- Sir Charles Cotterell (1615–1701) was an English courtier, translator, and suggested a calculating instrument.
- The user of Cotterell’s device would slide a window up and down to expose different parts of the times table.
- Robert Jole was the instrument maker.
History of Computers and Computing, Calculating tools, Gadgets, Charles Cotterell
Charles Cotterell’s Arithmetical Compendium
In 1667, Sir Charles Cotterell (1615–1701), an English courtier and translator, suggested a calculating instrument, called Arithmetical Compendium (Instrument for Arithmetick). It was a combination of Napier’s rods with a bead abacus, used to avoid writing down the partial products of multiplication using the rods. Cotterell’s idea however was published several years later, circa 1670, when the scientific instrument maker Robert Jole (brother in the Clockmakers’ Company, based in London), produced his version of the device (see the lower photos).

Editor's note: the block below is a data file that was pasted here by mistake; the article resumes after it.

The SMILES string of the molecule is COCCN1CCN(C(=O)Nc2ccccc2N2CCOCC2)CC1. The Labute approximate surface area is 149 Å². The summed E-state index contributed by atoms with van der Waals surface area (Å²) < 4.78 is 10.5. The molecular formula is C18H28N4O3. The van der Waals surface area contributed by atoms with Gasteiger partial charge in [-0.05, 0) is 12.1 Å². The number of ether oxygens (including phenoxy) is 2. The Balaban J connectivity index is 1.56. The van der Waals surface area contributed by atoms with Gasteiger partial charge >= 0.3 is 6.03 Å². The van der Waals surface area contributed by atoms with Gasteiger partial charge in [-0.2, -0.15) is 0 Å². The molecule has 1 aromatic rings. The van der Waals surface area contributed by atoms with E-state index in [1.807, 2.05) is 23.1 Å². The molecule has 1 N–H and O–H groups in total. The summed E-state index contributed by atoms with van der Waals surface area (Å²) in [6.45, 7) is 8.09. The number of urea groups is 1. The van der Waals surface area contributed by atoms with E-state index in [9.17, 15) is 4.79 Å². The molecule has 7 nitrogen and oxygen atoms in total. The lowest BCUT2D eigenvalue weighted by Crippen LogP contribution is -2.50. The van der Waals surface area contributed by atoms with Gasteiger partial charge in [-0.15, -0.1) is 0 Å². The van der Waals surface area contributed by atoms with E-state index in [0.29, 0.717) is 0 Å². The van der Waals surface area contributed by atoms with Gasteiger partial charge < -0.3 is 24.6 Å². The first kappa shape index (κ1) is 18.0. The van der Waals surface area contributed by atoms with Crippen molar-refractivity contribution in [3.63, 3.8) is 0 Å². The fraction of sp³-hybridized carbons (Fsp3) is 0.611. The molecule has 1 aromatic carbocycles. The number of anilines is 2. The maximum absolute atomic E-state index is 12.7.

The Arithmetical Compendium of Cotterell, made by Robert Jole (© National Museums Scotland)
The instrument has a boxwood case (184 mm x 59 mm x 19 mm), brass binding pieces and engraved paper, there is a separate silvered brass tool, for pushing beads and lifting out rods.
The user of Cotterell’s device would slide a window up and down to expose different parts of the times table, reading off the multiplicand on the edge of the instrument frame.
The box is inscribed with the text The Index of ye Quotient The Index of ye Multiplier Divisor Multiplic and The Fore Rule. The separate brass tool is inscribed with the text Robert Jole att ye Crowne Nere ye new Exchainge fecit